Tax Tips to Help Start the New Year Off Right

Tax Tips to Help Start the New Year Off Right

January 23, 2020
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It’s the new year and you are still enjoying the glow from the holiday season, when mid-January you start receiving 2019’s tax forms. Don’t stress, just a little preparation starting now can go a long way in saving you time, money, and preparation for the following tax season. Even though 2019 has ended, there are still options for getting the most from tax filing season.

Set aside time to plan.

Get all of your documents together. You will want to have your tax records from your employer(s) as well as from your banks, brokerage firms, and others with whom you do business. These can help you have a better understanding of your current tax situation. Also, you can use the previous years’ tax return as a guide to keep you from missing any important information. Another option is to have your taxes prepared and filed for you by a tax professional, such as a certified public accountant. Ultimately, having your tax documents all together, even when speaking with a financial advisor about your tax strategies, can save you time and money. John Clawson is an experienced financial consultant in Winchester, VA who offers experience in evaluating most any financial situation and steering clients in the pursuit of their financial goals.

Two things to help lower taxes after December 31st.

Most tax saving moves have a deadline at the end of the year, December 31st. However, you are still able to contribute to some retirement accounts up until April 15th of the new year. Contributing can help lower your tax bill this year and your contributions will have the opportunity to compound as tax-deferred income.

Another option to help lower your taxes after the end of the year is to make any last-minute tax payments. If you didn’t pay enough to the IRS for the year, you may be staring at a big tax bill, plus any interest or penalties. Making these payments now can help lower your taxes once you file.

Decide on your deduction options.

  • Standard tax deductions. This deduction allows individuals and companies to subtract a certain set of expenses from their taxable income. This in turn reduces the overall tax bill.
  • Itemized deductions. If you made large charitable donations, paid mortgage interest and property taxes on your home, had large amounts of out-of-pocket medical expenses, or experienced uninsured loss from a natural disaster, you might want to consider itemizing.

You will want to run the numbers for both standard deduction and itemized deductions to see which option gives you a bigger deduction. Taking the standard deduction is much simpler when filing, but it could cost you more money. Also, when looking into your deductions options; it is important to consider whether you might be subject to the alternative minimum  tax (AMT). This system is an alternative to the standard income tax and is triggered when a taxpayer makes more than the exemption and it effectively cancels a number of itemized deductions.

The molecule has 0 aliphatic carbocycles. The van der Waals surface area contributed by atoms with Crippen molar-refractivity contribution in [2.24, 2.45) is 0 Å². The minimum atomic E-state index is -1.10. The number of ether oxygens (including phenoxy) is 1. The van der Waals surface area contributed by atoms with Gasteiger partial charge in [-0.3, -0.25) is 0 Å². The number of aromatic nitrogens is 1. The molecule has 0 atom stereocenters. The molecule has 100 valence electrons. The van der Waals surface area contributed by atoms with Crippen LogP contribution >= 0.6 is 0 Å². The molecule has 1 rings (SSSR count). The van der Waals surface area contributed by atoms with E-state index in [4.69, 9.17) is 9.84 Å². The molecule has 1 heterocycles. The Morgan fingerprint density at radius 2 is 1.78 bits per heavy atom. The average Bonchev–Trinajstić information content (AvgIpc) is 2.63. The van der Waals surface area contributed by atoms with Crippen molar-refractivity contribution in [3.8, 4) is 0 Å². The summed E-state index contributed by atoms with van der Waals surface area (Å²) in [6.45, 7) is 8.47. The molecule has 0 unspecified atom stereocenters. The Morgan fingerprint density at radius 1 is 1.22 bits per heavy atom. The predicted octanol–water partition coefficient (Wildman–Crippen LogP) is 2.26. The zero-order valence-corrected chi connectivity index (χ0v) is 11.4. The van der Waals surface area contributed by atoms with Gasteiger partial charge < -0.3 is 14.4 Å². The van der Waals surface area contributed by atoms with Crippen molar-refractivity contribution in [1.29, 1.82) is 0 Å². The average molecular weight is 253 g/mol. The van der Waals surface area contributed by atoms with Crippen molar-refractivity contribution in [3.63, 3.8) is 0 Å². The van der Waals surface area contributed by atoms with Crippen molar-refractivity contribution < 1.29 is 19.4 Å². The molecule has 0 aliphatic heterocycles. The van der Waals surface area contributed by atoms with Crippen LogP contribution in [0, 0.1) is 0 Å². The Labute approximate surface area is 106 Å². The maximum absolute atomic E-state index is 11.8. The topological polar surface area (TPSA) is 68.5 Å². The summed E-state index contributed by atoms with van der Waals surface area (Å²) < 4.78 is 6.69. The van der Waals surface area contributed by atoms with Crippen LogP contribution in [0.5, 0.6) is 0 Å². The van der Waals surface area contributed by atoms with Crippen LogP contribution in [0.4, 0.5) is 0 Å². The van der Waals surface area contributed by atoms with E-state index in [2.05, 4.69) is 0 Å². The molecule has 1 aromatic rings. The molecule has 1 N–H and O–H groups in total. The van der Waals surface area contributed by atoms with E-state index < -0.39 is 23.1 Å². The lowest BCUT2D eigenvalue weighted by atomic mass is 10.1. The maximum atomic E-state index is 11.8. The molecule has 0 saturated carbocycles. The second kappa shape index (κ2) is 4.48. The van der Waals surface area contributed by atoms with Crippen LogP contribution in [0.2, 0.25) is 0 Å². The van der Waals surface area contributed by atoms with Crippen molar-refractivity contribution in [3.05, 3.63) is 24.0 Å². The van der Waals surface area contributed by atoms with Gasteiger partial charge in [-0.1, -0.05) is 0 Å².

You should also be aware of the net investment income tax (NIIT) when preparing to file. If you have received investment income throughout the year or received money from an estate or trust, you might be subject to the NIIT.  This applies to your net investment income or the amount by which your modified adjusted gross income (MAGI) exceeds the filing status-based thresholds that the IRS put in place. For a full list of who is subject to this tax the IRS provides resources on-line to help guide you. Also, if you are a local to the Winchester, VA area, John Clawson is a financial advisor who can provide excellent resources for you during tax season.

Decide how you want your tax refund.

Here are a few options for how you can receive and utilize your tax refund once you have filed:

  1. You can receive the refund by check or a deposit directly into your checking or savings account. Typically, you will receive your refund faster if you e-file and have your refund deposited directly to your bank.
  2. Apply some or all of the refund towards next year’s taxes.
  3. You can contribute some or all of your refund to accounts such as:
    • IRA’s
    • Health Savings account
    • Education savings account

This is another area where working with a financial planner can help you make decisions about what to do with your refund.

Being prepared for the next tax season.

There are also a few things you can start doing now to prepare for 2020’s tax season.

  • Keep your return from this year, as well as all documents, and receipts throughout this year together for easy access for the next tax season.
  • If possible, make payments on your deductible expenses (medical expenses, qualifying interest, and state taxes) before the end of this year. It could make a difference on your 2020 return.
  • Again, be aware of the AMT and NIIT throughout the year, but especially when considering any year end moves to help lower your taxes.
  • Increase your withholding to cover a tax shortfall if it looks like you are going to owe federal income tax for the year. Especially, if you think you might be subject to an estimated tax penalty.
  • As stated earlier, you will also want to consider contributing up to the maximum amount allowed on any retirement savings (such as a traditional IRA or 401(k)) by the end of the year.

Most of all, get help if you need it. Working with a tax professional to evaluate your situation can help you make decisions throughout the year that can positively affect your tax returns, as well as help to determine if there are any year end moves that will help reduce your taxes.

*Shenandoah Valley Financial Services is located in the city of Winchester in Frederick County, VA. We serve as financial advisors to clients in the Mid-Atlantic Region primarily in the states of VA, MD, DC, FL, NC, SC, PA, and WV.